Together from 1923 to 1962: 39 years
Mabel Evans Dodge Sterne Luhan née Ganson (February 26, 1879 – August 13, 1962)
Tony Luhan (died in 1963)



Days of Love edited by Elisa Rolle
ISBN-13: 978-1500563325
ISBN-10: 1500563323
Release Date: September 21, 2014
CreateSpace Store: https://www.createspace.com/4910282
Amazon (print): http://www.amazon.com/dp/1500563323/?tag=elimyrevandra-20
Amazon (kindle): http://www.amazon.com/dp/B00MZG0VHY/?tag=elimyrevandra-20

Mabel Dodge Luhan House, also known as Big House and St. Teresa House, is a house in Taos, New Mexico. It was a home of artist Mabel Dodge Luhan and was a haven for artists and writers.
Address: 240 Morada Ln, Taos, NM 87571, USA (36.40837, -105.56653)
Type: Guest facility (open to public)
Phone: +1 575-751-9686
National Register of Historic Places: 78001832, 1978. Also National Historic Landmarks.
Place
The house is "one of the earliest examples of Pueblo Revival style in Taos." It is located on Luhan Lane, off Morada Lane, in Taos. It is now used as a hotel and conference center.
Life
Who: Mabel Evans Dodge Sterne Luhan, née Ganson (February 26, 1879 – August 13, 1962)
Mabel Dodge Luhan was a wealthy patron of the arts. She is particularly associated with the Taos art colony. Her first marriage, in 1900 at the age of 21, was to Karl Evans, the son of a steamship owner. They had one son, and Karl died in a hunting accident two and a half years later, leaving her a widow at the age of 23. Her family sent her to Paris because she was having an affair with a prominent Buffalo gynecologist. Later that year she married Edwin Dodge, a wealthy architect. She was actively bisexual during her early life and frankly details her passionate physical encounters with young women in her autobiography “Intimate Memories” (1933.) In mid-1912, the Dodges returned to America, and she began to set herself up as a patron of the arts, holding a weekly salon in her new apartment at 23 Fifth Avenue in Greenwich Village. She sailed to Europe at the end of June 1913. Her new acquaintance John Reed (Jack)—worn out from having recently organized the Paterson Pageant—travelled with her. They became lovers after arriving in Paris, where they socialized with Stein and Pablo Picasso. They moved down to the Villa Curonia, where the guests this time included Arthur Rubinstein. They returned to New York in late September 1913. In October 1913 Reed was sent to report on the Mexican Revolution by Metropolitan Magazine. Dodge followed him to Presidio, a border town, but left after a few days. Over 1914–16 a deep and continuing relationship developed between the intelligentsia of Greenwich Village and Provincetown. In 1915 she went to Provincetown with painter Maurice Sterne. She then moved to Finney Farm, a large Croton estate. In 1919 Dodge, her by then husband, Maurice Sterne, and Elsie Clews Parsons moved to Taos, New Mexico, and started a literary colony there. On the advice of Tony Luhan, a Native American whom she would marry in 1923, after divorcing Sterne, she bought a 12-acre (49,000 m2) property. D.H. Lawrence accepted an invitation from her to stay in Taos and he arrived, with Frieda his wife, in early September 1922. Dodge and Luhan hosted a number of influential artists and poets including Marsden Hartley, Arnold Ronnebeck, Louise Emerson Ronnebeck, Ansel Adams, Willa Cather, Robinson Jeffers and his wife Una, Florence McClung, Georgia O’Keeffe, Mary Hunter Austin, Frank Waters, Jaime de Angulo, and others. Dennis Hopper bought the Mabel Dodge Luhan House after seeing it while filming “Easy Rider.” Dodge died at her home in Taos in 1962 and was buried in Kit Carson Cemetery (Paseo del Pueblo Norte, Taos, NM 87571). Antonio "Tony" Lujan (1879-1963) is buried at Taos Pueblo Cemetery (Taos Pueblo, NM).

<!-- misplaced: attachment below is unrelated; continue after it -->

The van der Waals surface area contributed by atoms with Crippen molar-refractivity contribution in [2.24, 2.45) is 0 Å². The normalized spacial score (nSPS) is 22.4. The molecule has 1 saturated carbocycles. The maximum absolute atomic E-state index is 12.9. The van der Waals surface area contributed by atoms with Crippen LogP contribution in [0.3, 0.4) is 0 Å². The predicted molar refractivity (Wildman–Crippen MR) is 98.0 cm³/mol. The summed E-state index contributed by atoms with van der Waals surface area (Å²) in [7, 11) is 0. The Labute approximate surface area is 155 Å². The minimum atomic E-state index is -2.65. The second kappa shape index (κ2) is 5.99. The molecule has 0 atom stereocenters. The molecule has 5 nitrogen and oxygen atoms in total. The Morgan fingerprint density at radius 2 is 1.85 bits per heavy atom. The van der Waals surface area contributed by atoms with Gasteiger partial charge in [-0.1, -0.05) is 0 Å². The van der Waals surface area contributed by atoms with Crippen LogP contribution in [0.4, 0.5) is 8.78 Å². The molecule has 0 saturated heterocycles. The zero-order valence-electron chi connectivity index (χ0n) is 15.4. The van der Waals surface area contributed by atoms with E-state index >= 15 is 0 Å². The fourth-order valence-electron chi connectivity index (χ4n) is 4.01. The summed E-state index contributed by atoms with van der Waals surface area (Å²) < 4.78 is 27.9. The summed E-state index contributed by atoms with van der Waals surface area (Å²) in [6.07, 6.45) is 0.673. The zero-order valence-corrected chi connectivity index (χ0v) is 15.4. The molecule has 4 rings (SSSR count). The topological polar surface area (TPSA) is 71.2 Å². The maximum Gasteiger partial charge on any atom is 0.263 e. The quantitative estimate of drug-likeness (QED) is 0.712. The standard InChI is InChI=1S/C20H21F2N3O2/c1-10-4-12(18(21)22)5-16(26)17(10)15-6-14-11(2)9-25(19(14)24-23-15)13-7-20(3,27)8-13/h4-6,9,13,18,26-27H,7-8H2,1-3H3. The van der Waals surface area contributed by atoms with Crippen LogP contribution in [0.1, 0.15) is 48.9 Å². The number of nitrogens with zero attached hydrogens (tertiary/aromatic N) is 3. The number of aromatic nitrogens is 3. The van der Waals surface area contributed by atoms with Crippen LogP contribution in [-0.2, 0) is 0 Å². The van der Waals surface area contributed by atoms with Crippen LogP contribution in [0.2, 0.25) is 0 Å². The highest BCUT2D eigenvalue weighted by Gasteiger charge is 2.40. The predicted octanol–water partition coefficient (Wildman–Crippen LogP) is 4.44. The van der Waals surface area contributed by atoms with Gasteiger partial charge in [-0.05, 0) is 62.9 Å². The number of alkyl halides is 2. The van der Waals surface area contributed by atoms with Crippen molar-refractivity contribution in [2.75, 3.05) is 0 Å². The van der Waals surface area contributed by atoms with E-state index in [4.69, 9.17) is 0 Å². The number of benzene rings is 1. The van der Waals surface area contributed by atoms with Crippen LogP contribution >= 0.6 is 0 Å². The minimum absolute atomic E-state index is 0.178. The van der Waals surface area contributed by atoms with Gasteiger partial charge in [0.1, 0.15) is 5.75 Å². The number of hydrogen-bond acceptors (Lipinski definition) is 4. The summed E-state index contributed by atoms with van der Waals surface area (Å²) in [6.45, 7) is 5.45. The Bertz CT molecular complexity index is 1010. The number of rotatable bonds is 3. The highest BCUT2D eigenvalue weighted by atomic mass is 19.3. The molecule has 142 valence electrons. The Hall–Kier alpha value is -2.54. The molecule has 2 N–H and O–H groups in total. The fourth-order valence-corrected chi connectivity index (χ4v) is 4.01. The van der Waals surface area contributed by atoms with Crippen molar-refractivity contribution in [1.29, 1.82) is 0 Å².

Queer Places, Vol. 1 edited by Elisa Rolle
ISBN-13: 978-1532901904
ISBN-10: 1532901909
Release Date: July 24, 2016
CreateSpace Store: https://www.createspace.com/6228297
Amazon (print): http://www.amazon.com/dp/1532901909/?tag=elimyrevandra-20
Amazon (kindle): http://www.amazon.com/dp/B01IZ1BU9K/?tag=elimyrevandra-20

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All cover art, photo and graphic design contained in this site are copyrighted by the respective publishers and authors. These pages are for entertainment purposes only and no copyright infringement is intended. Should anyone object to our use of these items please contact by email the blog's owner.